SIOUX CITY, Iowa (AP) — Sioux City officials are looking to develop a recreational vehicle campsite along the Missouri River in one of two parks on the city’s east side. The Sioux City Journal reports that it would be the first campground of its kind in Sioux City.

Parks and Recreation Director Matt Salvatore said Friday that the project was first identified by the City Council three or four years ago, and his department “is finally getting somewhere to bring that forward.”

On Monday, the City Council will be asked to approve a $72,340 contract with a consulting group to analyze which park — Chris Larsen Park or Bacon Creek Park — would be most suitable for an RV campground.

Man injured during deer stand fall near Lucas

Ag/Outdoor, Sports

October 3rd, 2015 by Ric Hanson

The Iowa DNR say a Slater man suffered a broken ankle after falling while setting up a tree stand Friday afternoon in Stephens State Forest near Lucas. 42-year old Derek A. Kahler was putting up the tree stand and accidentally cut through the strap holding the stand in place while he was cutting branches shortly before 3 p.m. He fell 16-feet and had not yet attached his safety harness. Kahler was transported by ambulance to Mercy Medical Center in Des Moines where he was being treated for the non-life threatening injury.

According to Allen Crouse, a recreational safety officer for the Iowa Dept. of Natural Resources, setting up tree stands can be a potentially dangerous situation for hunters. He says “It is important that hunters are wearing proper restraints even when they are setting up their tree stands.”

Crouse said hunters need to check the straps being used to secure tree stands to make sure they are strong enough to hold the hunter and stand in place. He said hunters should also double check straps for any damage that may cause them to break, particularly if the straps have been left outside and could have been weakened by being exposed to the elements over time.

USDA awards $35 million in local food, farmers market grants

Ag/Outdoor, News

October 2nd, 2015 by Ric Hanson

DES MOINES, Iowa (AP) – The U.S. Department of Agriculture is providing $35 million in federal grants to support farmers markets and other local farm programs.
Agriculture Secretary Tom Vilsack announced Friday the distribution of funds allocated in last year’s farm bill to hundreds of local food marketing programs. Iowa farmers market promotion grants include $97,000 for Fort Dodge, $61,000 for Belmond and $35,000 for Creston.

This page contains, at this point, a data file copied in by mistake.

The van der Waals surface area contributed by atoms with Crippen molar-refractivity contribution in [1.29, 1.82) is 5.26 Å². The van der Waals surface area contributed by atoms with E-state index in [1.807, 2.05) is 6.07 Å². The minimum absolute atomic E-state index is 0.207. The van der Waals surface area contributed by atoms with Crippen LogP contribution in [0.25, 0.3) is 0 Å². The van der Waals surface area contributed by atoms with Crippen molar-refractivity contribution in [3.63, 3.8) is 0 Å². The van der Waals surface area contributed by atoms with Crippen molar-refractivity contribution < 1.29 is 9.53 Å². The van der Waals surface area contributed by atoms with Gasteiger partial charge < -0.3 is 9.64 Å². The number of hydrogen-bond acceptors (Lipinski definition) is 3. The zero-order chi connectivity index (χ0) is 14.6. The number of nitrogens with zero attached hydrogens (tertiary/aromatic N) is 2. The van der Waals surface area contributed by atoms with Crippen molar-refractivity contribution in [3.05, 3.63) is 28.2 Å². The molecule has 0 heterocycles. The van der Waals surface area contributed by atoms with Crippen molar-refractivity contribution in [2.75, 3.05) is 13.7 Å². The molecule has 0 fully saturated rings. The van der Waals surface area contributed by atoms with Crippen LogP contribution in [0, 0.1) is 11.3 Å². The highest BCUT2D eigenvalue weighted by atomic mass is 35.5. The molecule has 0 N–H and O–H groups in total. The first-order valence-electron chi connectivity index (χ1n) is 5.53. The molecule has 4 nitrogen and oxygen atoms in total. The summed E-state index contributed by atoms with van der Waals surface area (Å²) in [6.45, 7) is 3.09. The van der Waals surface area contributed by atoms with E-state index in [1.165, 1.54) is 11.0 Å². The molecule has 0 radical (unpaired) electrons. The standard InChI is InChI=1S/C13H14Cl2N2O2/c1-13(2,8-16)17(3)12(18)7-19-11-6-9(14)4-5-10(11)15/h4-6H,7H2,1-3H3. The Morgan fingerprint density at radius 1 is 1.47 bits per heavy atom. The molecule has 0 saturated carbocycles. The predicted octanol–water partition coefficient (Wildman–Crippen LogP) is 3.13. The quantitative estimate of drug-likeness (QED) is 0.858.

The North Iowa Fresh food hub in Belmond gets nearly $100,000 to expand. The Nebraska Food Cooperative in Belgrade receives nearly $100,000 to develop and promote a local food supply network. The USDA says purchases of locally-produced food have reached nearly $12 billion as farmers increase direct sales to local grocers, institutions and restaurants. The number of farmers markets has surged to more than 8,500 from 5,200 in 2009.

Essex Woman Wins Canadian Dream Hunt After Taking Hunter Education Course Online

Ag/Outdoor, Sports

October 2nd, 2015 by Ric Hanson

The Iowa Department of Natural Resources reports Paige Stoaks, of Essex, will be spending three days in an Ontario marsh on a waterfowl dream hunt later this month, thanks in part to a thoughtful gift she received from her boyfriend last Christmas.

In order to use her new bow to go hunting, Stoaks had to complete hunter education and by taking her online class at HUNTERcourse.com, the Page County woman was automatically entered into the dream hunt drawing. While her first deer hunting trip didn’t yield success, she is hopeful her first waterfowl hunt will end with ducks in the bag. Stoaks and her father, Brian, will leave Oct. 13 from Omaha for a guided waterfowl hunt by St. Lawrence Outfitters from Lansdowne, Ontario.

Stoaks has been working to improve her shot in preparation for the trip. She says “We’ve been doing some clay pigeons (shooting), adding that she plans to do more target shooting before the hunt. The whirlwind Dream Hunt trip ends Oct. 15.

Students who complete their hunter education requirements at HUNTERcourse.com are automatically entered into the Dream Hunt drawing that selects two students and one instructor each year for a hunt of a lifetime. The other student winner is Derek Ramage, from Winnipeg, Manitoba, and the instructor winner is Dwain Lecoq, from Stony Mountain, Manitoba.

Huntercouse.com is one of two approved online hunter education courses approved by the Iowa Department of Natural Resources. To search for an upcoming hunter education course or if 18 years or older and want to begin an online only course, go to www.iowadnr.gov/huntered